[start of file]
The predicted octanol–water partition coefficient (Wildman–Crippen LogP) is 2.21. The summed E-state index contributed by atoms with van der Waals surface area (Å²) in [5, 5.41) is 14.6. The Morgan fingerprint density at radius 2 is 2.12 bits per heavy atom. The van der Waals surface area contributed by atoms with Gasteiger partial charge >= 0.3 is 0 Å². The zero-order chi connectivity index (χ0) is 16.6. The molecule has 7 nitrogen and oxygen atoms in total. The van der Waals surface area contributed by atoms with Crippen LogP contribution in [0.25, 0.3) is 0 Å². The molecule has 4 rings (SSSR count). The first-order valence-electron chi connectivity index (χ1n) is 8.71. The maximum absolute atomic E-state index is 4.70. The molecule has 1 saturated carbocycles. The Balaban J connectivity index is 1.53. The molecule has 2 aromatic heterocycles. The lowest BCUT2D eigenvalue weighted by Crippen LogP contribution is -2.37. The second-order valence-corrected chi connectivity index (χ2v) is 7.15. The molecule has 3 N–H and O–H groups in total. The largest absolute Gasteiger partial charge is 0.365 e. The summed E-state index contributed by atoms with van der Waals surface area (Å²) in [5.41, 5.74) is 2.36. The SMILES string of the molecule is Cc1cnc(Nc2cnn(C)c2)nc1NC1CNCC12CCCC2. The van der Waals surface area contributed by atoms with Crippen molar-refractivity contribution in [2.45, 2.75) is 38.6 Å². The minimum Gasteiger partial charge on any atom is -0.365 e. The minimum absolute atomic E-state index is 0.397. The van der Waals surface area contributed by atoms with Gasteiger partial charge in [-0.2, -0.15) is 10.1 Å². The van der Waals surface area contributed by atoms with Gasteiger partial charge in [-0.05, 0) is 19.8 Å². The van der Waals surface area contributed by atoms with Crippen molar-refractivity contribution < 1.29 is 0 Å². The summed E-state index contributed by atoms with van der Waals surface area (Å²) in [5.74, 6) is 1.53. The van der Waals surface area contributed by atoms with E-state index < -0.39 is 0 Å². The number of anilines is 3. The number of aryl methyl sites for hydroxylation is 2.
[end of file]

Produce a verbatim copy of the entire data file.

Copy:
The predicted octanol–water partition coefficient (Wildman–Crippen LogP) is 2.21. The summed E-state index contributed by atoms with van der Waals surface area (Å²) in [5, 5.41) is 14.6. The Morgan fingerprint density at radius 2 is 2.12 bits per heavy atom. The van der Waals surface area contributed by atoms with Gasteiger partial charge >= 0.3 is 0 Å². The zero-order chi connectivity index (χ0) is 16.6. The molecule has 7 nitrogen and oxygen atoms in total. The van der Waals surface area contributed by atoms with Crippen LogP contribution in [0.25, 0.3) is 0 Å². The molecule has 4 rings (SSSR count). The first-order valence-electron chi connectivity index (χ1n) is 8.71. The maximum absolute atomic E-state index is 4.70. The molecule has 1 saturated carbocycles. The Balaban J connectivity index is 1.53. The molecule has 2 aromatic heterocycles. The lowest BCUT2D eigenvalue weighted by Crippen LogP contribution is -2.37. The second-order valence-corrected chi connectivity index (χ2v) is 7.15. The molecule has 3 N–H and O–H groups in total. The largest absolute Gasteiger partial charge is 0.365 e. The summed E-state index contributed by atoms with van der Waals surface area (Å²) in [5.41, 5.74) is 2.36. The SMILES string of the molecule is Cc1cnc(Nc2cnn(C)c2)nc1NC1CNCC12CCCC2. The van der Waals surface area contributed by atoms with Crippen molar-refractivity contribution in [2.45, 2.75) is 38.6 Å². The minimum Gasteiger partial charge on any atom is -0.365 e. The minimum absolute atomic E-state index is 0.397. The van der Waals surface area contributed by atoms with Gasteiger partial charge in [-0.2, -0.15) is 10.1 Å². The van der Waals surface area contributed by atoms with Gasteiger partial charge in [-0.05, 0) is 19.8 Å². The van der Waals surface area contributed by atoms with Crippen molar-refractivity contribution < 1.29 is 0 Å². The summed E-state index contributed by atoms with van der Waals surface area (Å²) in [5.74, 6) is 1.53. The van der Waals surface area contributed by atoms with E-state index < -0.39 is 0 Å². The number of anilines is 3. The number of aryl methyl sites for hydroxylation is 2.